Visualization plays a growing role in mathematical research. According to John Sullivan at the Technical University of Berlin, mathematical thinking styles can be roughly categorized into three groups: “the philosopher,” who thinks purely in abstract concepts; “the analyst,” who thinks in formulas; and “the geometer,” who thinks in pictures.

Mathematical research is stimulated by collaboration between all three types of thinkers. Many practitioners believe teaching should be calibrated to connect with different thinking styles.


Borromean Rings, the logo of the International Mathematical Union.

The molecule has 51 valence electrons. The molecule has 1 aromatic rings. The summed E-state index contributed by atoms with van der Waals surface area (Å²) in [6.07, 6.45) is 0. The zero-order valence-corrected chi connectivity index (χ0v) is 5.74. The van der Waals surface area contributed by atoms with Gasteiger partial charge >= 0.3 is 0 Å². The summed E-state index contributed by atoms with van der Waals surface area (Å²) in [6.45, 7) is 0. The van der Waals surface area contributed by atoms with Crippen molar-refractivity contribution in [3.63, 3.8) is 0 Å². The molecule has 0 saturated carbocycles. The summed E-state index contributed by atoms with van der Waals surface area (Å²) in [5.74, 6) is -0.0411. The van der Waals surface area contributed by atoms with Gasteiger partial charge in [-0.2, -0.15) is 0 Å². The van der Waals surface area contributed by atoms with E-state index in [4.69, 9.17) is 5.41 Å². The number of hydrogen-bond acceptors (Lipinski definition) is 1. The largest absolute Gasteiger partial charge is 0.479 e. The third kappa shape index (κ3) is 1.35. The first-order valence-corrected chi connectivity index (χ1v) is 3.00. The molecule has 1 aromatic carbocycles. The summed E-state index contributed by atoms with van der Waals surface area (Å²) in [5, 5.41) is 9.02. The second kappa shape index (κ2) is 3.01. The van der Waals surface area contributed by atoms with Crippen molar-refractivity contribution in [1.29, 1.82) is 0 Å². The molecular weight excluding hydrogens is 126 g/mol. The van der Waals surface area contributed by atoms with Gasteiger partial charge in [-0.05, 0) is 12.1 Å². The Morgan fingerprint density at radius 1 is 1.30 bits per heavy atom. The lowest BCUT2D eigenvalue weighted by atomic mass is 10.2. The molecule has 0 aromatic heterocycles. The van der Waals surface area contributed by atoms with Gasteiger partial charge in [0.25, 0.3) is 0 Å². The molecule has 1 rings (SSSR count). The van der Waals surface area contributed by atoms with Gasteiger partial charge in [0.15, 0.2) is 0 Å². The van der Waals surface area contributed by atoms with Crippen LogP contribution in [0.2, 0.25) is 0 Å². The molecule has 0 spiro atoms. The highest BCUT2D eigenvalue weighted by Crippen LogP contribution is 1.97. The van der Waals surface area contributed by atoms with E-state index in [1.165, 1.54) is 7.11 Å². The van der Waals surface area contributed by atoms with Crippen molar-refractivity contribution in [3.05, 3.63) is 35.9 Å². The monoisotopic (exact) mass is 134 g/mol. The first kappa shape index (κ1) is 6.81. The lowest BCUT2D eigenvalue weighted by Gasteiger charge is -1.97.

John Sullivan

Sullivan’s own work has benefited from images. He studies geometric knot theory, which involves finding “best” configurations. For example, consider his Borromean rings, which won the logo contest of the International Mathematical Union several years ago. The rings are linked together, but if one of them is cut, the others fall apart, which makes it a nice symbol of unity.

The “bubble” version of the configuration, shown below, is minimal, in the sense that it is the shortest possible shape where the tubes around the rings do not overlap. It’s as if you were to blow a soap bubble around each of the rings in the configuration. Techniques for proving that configurations like this are optimal often involve concepts of flow: If a given configuration is not the best, there are often ways to tell it to move in a direction that will make it better. This topic has great potential for visualization.